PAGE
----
The Neotropics are the most species-rich tropical region in the world and have been considered an engine of plant diversity to the planet, as species leaving the American tropics has largely exceeded immigration during the Cenozoic. Thus, biotic interchanges have played a key role in the Neotropical assembly. Despite that, some important components of the Neotropical flora have been hypothesised as of Paleotropical origin through geodispersal by the boreotropical connection. Most of the woody tropical plants disperse theirs seed by fruit-eating animal. However, long-distance dispersal is rare and depends on large-bodied and wide-ranging frugivorous megafauna or strong-flying volant frugivores. The first prefers large, green or brow fruits and/or syncarpous fruits, the mammal trait syndrome; the latter are attracted by small seeds, a smooth exocarp, dehiscent or moniliform fruits and/or cauliflorous fruits, the bird/bat trait syndrome. In tribe Bocageeae, a lineage belonging to the plant family Annonaceae, both fruit traits are present. Bocageeae comprises 66 species, distributed among eight genera. While most genera are exclusively Neotropical, Mkilua is monotypic and endemic to East Africa. The origin of Bocageeae is probably Paleotropical. Its assembly has involved biotic interchange both intercontinentally and inside the Neotropics, among different regions. This high ability to disperse may be explained by the diversity of fruits traits in the tribe. Thus, Bocageeae is a good study case to understand how biotic interchanges associated with the plant trait to disperse helped to shape the striking biodiversity in the Neotropics. We will test which fruit trait syndrome is associate to intercontinental dispersal and which one is associated to the dispersals inside the Neotropics. We will test whether these characters transformations in fruit traits are associated with shifts in diversification rates. For this we will: (1) estimate time divergence and reconstruct the phylogeny of Bocageeae using hundreds of nuclear loci selected by targeted enrichment both with the Annonaceae and the Angiosperm 353 bating kits followed by high throughput sequencing; (2) reconstruct ancestral state evolution for fruit traits associate to long-distance dispersal; (3) test whether shifts in diversification rates are associate with particular fruits traits; (4) reconstruct ancestral ranges of Bocageeae.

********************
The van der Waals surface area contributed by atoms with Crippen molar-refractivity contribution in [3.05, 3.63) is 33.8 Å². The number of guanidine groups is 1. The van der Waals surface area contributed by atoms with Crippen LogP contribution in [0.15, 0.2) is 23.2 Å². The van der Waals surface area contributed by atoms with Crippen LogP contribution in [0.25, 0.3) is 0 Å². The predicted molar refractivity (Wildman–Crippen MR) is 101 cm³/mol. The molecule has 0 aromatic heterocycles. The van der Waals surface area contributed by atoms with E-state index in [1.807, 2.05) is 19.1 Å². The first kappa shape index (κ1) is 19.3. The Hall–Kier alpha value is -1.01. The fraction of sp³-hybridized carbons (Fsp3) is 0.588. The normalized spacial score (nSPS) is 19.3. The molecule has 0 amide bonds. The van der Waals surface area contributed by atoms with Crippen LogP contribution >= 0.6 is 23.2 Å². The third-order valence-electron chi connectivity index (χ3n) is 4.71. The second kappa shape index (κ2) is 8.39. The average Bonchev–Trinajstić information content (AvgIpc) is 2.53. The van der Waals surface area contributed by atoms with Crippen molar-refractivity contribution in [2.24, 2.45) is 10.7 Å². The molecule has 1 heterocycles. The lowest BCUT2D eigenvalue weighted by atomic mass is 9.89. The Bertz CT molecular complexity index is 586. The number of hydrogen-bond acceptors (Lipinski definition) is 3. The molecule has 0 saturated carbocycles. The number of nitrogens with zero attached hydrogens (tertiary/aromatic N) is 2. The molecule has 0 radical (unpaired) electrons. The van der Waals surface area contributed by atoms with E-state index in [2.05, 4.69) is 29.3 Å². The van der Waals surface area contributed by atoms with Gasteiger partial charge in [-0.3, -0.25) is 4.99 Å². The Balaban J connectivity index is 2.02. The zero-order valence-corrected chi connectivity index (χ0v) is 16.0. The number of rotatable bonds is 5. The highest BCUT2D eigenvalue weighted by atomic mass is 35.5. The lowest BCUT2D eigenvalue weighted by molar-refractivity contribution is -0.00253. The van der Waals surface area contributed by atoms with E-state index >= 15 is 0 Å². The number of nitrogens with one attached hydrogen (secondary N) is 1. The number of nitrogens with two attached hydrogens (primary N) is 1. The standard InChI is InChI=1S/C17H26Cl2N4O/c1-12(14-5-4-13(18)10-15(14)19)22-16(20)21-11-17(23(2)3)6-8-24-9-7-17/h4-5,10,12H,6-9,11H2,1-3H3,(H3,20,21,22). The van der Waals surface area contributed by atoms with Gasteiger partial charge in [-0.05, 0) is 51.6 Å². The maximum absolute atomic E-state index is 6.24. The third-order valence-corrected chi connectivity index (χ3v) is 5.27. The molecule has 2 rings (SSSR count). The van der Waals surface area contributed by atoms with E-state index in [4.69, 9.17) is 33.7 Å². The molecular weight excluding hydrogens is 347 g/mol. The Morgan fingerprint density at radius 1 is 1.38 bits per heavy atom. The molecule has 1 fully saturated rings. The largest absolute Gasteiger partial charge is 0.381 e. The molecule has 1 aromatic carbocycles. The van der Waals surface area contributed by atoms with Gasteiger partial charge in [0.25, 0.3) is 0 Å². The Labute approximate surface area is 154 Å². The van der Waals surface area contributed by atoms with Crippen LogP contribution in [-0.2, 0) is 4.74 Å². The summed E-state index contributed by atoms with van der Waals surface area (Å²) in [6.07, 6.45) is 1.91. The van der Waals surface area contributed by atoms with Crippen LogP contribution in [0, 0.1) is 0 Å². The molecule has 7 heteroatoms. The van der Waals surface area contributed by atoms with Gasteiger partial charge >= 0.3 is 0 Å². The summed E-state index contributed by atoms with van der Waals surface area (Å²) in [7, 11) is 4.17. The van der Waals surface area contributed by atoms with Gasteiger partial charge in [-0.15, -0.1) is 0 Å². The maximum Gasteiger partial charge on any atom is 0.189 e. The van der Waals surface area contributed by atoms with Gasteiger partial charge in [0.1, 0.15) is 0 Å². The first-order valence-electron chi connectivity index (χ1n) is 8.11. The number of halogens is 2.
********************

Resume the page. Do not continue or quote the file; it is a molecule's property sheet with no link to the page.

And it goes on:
News published in Agência FAPESP Newsletter about the scholarship: